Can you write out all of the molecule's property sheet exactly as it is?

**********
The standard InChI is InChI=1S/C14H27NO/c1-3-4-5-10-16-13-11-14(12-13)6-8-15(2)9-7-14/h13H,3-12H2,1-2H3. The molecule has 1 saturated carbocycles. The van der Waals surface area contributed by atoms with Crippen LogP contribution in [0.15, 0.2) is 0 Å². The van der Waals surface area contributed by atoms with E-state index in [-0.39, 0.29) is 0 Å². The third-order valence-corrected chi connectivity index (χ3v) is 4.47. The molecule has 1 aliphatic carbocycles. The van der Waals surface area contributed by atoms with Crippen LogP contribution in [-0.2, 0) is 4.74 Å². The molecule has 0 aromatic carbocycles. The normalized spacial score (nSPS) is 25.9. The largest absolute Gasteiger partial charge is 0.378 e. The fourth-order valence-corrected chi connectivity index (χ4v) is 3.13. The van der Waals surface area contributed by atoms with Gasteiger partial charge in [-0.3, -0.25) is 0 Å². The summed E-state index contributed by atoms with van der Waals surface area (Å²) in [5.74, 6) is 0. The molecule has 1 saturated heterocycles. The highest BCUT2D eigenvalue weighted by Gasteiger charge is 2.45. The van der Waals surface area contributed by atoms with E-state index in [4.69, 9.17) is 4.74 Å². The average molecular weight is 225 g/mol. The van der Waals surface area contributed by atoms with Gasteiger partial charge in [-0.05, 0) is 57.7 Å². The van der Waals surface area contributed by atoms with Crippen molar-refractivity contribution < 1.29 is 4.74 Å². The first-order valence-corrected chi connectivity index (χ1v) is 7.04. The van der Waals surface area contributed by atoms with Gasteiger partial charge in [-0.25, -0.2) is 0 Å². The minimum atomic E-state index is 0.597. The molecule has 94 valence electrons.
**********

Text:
The standard InChI is InChI=1S/C14H27NO/c1-3-4-5-10-16-13-11-14(12-13)6-8-15(2)9-7-14/h13H,3-12H2,1-2H3. The molecule has 1 saturated carbocycles. The van der Waals surface area contributed by atoms with Crippen LogP contribution in [0.15, 0.2) is 0 Å². The van der Waals surface area contributed by atoms with E-state index in [-0.39, 0.29) is 0 Å². The third-order valence-corrected chi connectivity index (χ3v) is 4.47. The molecule has 1 aliphatic carbocycles. The van der Waals surface area contributed by atoms with Crippen LogP contribution in [-0.2, 0) is 4.74 Å². The molecule has 0 aromatic carbocycles. The normalized spacial score (nSPS) is 25.9. The largest absolute Gasteiger partial charge is 0.378 e. The fourth-order valence-corrected chi connectivity index (χ4v) is 3.13. The van der Waals surface area contributed by atoms with Gasteiger partial charge in [-0.3, -0.25) is 0 Å². The summed E-state index contributed by atoms with van der Waals surface area (Å²) in [5.74, 6) is 0. The molecule has 1 saturated heterocycles. The highest BCUT2D eigenvalue weighted by Gasteiger charge is 2.45. The van der Waals surface area contributed by atoms with E-state index in [4.69, 9.17) is 4.74 Å². The average molecular weight is 225 g/mol. The van der Waals surface area contributed by atoms with Gasteiger partial charge in [-0.05, 0) is 57.7 Å². The van der Waals surface area contributed by atoms with Crippen molar-refractivity contribution < 1.29 is 4.74 Å². The first-order valence-corrected chi connectivity index (χ1v) is 7.04. The van der Waals surface area contributed by atoms with Gasteiger partial charge in [-0.25, -0.2) is 0 Å². The minimum atomic E-state index is 0.597. The molecule has 94 valence electrons.